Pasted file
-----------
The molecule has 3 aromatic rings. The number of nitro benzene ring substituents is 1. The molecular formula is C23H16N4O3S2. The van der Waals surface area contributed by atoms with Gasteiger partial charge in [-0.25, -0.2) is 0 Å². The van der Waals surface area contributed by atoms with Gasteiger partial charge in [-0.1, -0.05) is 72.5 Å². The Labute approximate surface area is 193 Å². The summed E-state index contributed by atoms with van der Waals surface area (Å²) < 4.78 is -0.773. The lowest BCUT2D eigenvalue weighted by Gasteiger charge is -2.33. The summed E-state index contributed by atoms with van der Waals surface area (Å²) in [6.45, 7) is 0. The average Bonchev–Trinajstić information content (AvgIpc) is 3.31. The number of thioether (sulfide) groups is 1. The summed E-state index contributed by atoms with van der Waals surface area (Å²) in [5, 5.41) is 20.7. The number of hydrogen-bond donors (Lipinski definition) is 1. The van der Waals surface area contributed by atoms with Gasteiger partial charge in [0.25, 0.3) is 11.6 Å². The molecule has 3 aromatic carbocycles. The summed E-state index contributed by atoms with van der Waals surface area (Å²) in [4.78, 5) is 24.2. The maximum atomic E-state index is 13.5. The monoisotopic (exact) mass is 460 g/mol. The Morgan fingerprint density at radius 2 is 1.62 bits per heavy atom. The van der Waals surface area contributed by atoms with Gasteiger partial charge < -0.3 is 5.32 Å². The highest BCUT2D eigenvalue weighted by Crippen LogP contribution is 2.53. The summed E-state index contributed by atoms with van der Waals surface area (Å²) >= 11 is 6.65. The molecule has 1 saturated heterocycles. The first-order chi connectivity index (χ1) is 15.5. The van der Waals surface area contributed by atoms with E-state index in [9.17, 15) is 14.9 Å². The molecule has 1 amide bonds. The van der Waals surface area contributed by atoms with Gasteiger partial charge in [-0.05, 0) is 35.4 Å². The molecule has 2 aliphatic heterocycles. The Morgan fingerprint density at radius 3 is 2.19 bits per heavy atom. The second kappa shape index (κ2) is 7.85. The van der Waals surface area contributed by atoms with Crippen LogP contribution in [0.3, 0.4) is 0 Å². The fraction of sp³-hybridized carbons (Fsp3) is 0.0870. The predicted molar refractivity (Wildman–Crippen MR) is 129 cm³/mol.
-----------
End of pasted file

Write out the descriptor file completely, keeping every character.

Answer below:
The molecule has 3 aromatic rings. The number of nitro benzene ring substituents is 1. The molecular formula is C23H16N4O3S2. The van der Waals surface area contributed by atoms with Gasteiger partial charge in [-0.25, -0.2) is 0 Å². The van der Waals surface area contributed by atoms with Gasteiger partial charge in [-0.1, -0.05) is 72.5 Å². The Labute approximate surface area is 193 Å². The summed E-state index contributed by atoms with van der Waals surface area (Å²) < 4.78 is -0.773. The lowest BCUT2D eigenvalue weighted by Gasteiger charge is -2.33. The summed E-state index contributed by atoms with van der Waals surface area (Å²) in [6.45, 7) is 0. The average Bonchev–Trinajstić information content (AvgIpc) is 3.31. The number of thioether (sulfide) groups is 1. The summed E-state index contributed by atoms with van der Waals surface area (Å²) in [5, 5.41) is 20.7. The number of hydrogen-bond donors (Lipinski definition) is 1. The van der Waals surface area contributed by atoms with Gasteiger partial charge in [0.25, 0.3) is 11.6 Å². The molecule has 3 aromatic carbocycles. The summed E-state index contributed by atoms with van der Waals surface area (Å²) in [4.78, 5) is 24.2. The maximum atomic E-state index is 13.5. The monoisotopic (exact) mass is 460 g/mol. The Morgan fingerprint density at radius 2 is 1.62 bits per heavy atom. The van der Waals surface area contributed by atoms with Gasteiger partial charge < -0.3 is 5.32 Å². The highest BCUT2D eigenvalue weighted by Crippen LogP contribution is 2.53. The summed E-state index contributed by atoms with van der Waals surface area (Å²) >= 11 is 6.65. The molecule has 1 saturated heterocycles. The first-order chi connectivity index (χ1) is 15.5. The van der Waals surface area contributed by atoms with E-state index in [9.17, 15) is 14.9 Å². The molecule has 1 amide bonds. The van der Waals surface area contributed by atoms with Gasteiger partial charge in [-0.05, 0) is 35.4 Å². The molecule has 2 aliphatic heterocycles. The Morgan fingerprint density at radius 3 is 2.19 bits per heavy atom. The second kappa shape index (κ2) is 7.85. The van der Waals surface area contributed by atoms with Crippen LogP contribution in [0.3, 0.4) is 0 Å². The fraction of sp³-hybridized carbons (Fsp3) is 0.0870. The predicted molar refractivity (Wildman–Crippen MR) is 129 cm³/mol.